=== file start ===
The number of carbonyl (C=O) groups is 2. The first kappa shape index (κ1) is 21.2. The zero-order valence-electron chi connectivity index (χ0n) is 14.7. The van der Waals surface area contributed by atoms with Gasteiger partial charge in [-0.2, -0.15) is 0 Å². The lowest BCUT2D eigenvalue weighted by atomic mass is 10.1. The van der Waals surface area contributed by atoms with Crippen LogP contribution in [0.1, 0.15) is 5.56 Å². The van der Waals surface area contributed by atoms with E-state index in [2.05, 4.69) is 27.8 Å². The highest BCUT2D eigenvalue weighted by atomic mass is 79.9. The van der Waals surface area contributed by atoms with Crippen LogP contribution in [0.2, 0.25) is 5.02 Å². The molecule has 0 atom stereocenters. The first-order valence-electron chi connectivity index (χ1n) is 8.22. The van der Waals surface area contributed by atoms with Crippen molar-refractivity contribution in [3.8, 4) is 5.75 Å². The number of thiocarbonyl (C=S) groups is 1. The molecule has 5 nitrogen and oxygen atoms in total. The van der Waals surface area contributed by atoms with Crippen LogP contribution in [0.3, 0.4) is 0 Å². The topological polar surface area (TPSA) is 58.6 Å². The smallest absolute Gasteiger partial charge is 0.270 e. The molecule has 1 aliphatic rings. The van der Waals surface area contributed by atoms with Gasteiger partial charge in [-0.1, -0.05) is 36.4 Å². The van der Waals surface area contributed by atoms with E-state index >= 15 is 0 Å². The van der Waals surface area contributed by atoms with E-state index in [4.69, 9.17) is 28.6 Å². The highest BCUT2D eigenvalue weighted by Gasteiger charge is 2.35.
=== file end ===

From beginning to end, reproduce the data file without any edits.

The number of carbonyl (C=O) groups is 2. The first kappa shape index (κ1) is 21.2. The zero-order valence-electron chi connectivity index (χ0n) is 14.7. The van der Waals surface area contributed by atoms with Gasteiger partial charge in [-0.2, -0.15) is 0 Å². The lowest BCUT2D eigenvalue weighted by atomic mass is 10.1. The van der Waals surface area contributed by atoms with Crippen LogP contribution in [0.1, 0.15) is 5.56 Å². The van der Waals surface area contributed by atoms with E-state index in [2.05, 4.69) is 27.8 Å². The highest BCUT2D eigenvalue weighted by atomic mass is 79.9. The van der Waals surface area contributed by atoms with Crippen LogP contribution in [0.2, 0.25) is 5.02 Å². The molecule has 0 atom stereocenters. The first-order valence-electron chi connectivity index (χ1n) is 8.22. The van der Waals surface area contributed by atoms with Crippen molar-refractivity contribution in [3.8, 4) is 5.75 Å². The number of thiocarbonyl (C=S) groups is 1. The molecule has 5 nitrogen and oxygen atoms in total. The van der Waals surface area contributed by atoms with Crippen LogP contribution in [0.3, 0.4) is 0 Å². The topological polar surface area (TPSA) is 58.6 Å². The smallest absolute Gasteiger partial charge is 0.270 e. The molecule has 1 aliphatic rings. The van der Waals surface area contributed by atoms with Gasteiger partial charge in [-0.1, -0.05) is 36.4 Å². The van der Waals surface area contributed by atoms with E-state index >= 15 is 0 Å². The van der Waals surface area contributed by atoms with E-state index in [4.69, 9.17) is 28.6 Å². The highest BCUT2D eigenvalue weighted by Gasteiger charge is 2.35.